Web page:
The tarnished shoes of horses and mules were among Juergens' finds.


Juergens retired in 2012; in those four-plus decades, he made his mark, helping the School of Nursing develop its first Humanities Collection, single-handedly chronicling the library’s artwork, managing book sales for Friends of Rowland Medical Library for 16 years, helping document more than 180 distinguished women in the health sciences for the 2008 traveling exhibit: “The Changing Face of Medicine.”

In 1975, just before the School of Dentistry’s debut, he established the first collection of dental textbooks at UMMC. And, for years, he took those long walks known to his colleagues and friends.


“The campus was smaller at one time; there was more room for him to wander around,” said Walter Morton, a retired associate director of the library, who was also Juergens’ supervisor for a while.

“He was kind of an amateur archaeologist. He would visit the area that had been the graveyard where people from what used to be the mental institution were buried.”

That institution was the extinct Mississippi State Hospital for the Insane, originally the Mississippi State Lunatic Asylum, which operated from 1855 until 1935.

In his ramblings across the northeast corner of the campus and beyond, Juergens ran across shades and shadows of burials. Some 10,000 deaths were documented at the asylum, and the bodies of thousands of patients still lie under ground in anonymous graves; dozens of coffins have been uncovered during construction work and many more have been detected by radar scans. 

Members of the Asylum Hill Consortium, directed by Didlake, are archiving the graves and memorializing the people they hold.

Juergens found signs of other burials as well – depressions in the earth; a marker from, he believes, the 1880’s bearing the name Singleton.

Apparently, there was also a Potter’s field – a cemetery for paupers – on this land, and a graveyard for Cade Chapel Missionary Baptist Church, a house of worship for former slaves. Even Civil War soldiers may lie at rest near an earthen parapet.

Juergens also believes victims of a yellow fever epidemic are among the dead; in the late 1800’s, thousands of Mississippians succumbed to the disease.

Wherever he looked, he said, he found evidence of settings “where people were buried who weren’t wanted.”


Many markers and gravestones have been preserved; you can visit them in the Medical Center Cemetery, just south of Lakeland Drive, not far from St. Dominic Hospital, where Juergens roamed.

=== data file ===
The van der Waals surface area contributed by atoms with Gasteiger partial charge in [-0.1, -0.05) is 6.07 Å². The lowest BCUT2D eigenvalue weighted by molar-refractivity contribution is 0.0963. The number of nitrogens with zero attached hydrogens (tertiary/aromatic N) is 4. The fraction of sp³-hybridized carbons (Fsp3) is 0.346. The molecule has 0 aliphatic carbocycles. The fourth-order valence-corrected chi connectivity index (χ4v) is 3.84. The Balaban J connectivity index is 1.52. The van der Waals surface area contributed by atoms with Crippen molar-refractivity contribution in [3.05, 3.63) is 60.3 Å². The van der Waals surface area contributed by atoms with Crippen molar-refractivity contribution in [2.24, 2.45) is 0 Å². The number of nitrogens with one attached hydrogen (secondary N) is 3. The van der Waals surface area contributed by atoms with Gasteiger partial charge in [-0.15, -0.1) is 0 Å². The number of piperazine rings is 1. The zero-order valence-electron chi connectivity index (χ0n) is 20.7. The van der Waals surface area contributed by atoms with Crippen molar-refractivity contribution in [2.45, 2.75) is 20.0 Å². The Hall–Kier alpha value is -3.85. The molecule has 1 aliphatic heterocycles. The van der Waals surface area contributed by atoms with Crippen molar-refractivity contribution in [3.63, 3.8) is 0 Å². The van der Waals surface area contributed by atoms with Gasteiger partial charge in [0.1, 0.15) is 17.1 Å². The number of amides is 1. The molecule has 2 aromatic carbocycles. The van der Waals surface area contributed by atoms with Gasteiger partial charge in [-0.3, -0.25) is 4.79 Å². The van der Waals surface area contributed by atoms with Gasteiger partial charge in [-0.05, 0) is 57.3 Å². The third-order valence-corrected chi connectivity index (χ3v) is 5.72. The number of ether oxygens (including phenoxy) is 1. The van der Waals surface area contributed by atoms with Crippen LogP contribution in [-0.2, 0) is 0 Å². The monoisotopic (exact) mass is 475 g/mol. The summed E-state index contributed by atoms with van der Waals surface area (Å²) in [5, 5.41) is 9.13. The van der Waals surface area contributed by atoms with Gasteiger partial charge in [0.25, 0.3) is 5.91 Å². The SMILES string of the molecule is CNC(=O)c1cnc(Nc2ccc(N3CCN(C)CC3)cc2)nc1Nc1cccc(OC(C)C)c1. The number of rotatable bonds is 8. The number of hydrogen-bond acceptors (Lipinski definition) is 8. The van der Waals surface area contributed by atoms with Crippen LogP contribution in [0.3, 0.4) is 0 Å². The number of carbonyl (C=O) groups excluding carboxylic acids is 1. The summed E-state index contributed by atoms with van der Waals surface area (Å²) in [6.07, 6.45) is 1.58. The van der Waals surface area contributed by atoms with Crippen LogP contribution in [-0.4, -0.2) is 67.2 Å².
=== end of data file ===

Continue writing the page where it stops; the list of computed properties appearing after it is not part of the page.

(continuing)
“I seldom saw anyone else back there,” he said, “unless they were cutting through to go to St. Dominic. “Otherwise, the site was quite deserted for many years, more or less forgotten.”

On one outing, he found “these inexpensive, plastic flowers that were very old and very weathered,” he said. He stumbled onto a grave marker formed by round, six-inch stones.

“I sure wish I had taken photographs,” he said. “I want to kick myself for not doing that.”

Well-worn penny called a spirit coin with a hole in it.
The hole in this well-worn penny, or "spirit coin," obscures the year it was minted.

Among the most melancholy finds are bits of slate roofing, apparently from the asylum; a uniform button engraved with a sketch of an old railroad locomotive; and a “spirit coin” – worn a chain or string as an amulet. In this case, it was an "Indian head" penny – a coin last minted in 1909.

“Unfortunately,” Juergens said, “the hole [for the string] was drilled right through the date.”

By 1990, the year Morton arrived, progress was putting a crimp in Juergens’ lunchtime quests. “He couldn’t do quite as much,” Morton said. “Too many buildings and too much concrete.”

But he made the most of the less cluttered years – more than 30 of them, Juergens said, in a serial artifact hunt that began once he learned that an institution dedicated to saving lives was also a domain of the dead.

Though he did not document the fruits of that chase with photographs or notes, he did draw from memory a map marking the location of various graves. This drawing, resembling a “Lord of the Rings” sketch of the Shire, he also donated.

“I gave everything to the Medical Center, except a big, clunky piece of brick work – because it’s so large,” he said. “They can have that, too, if they want it. And I kept one horseshoe, for good luck.

“I’m getting older now and can’t take all these things with me when I go. The Medical Center is a fitting place for them. That’s where they belong. Maybe they will have a long life now, and a permanent home.”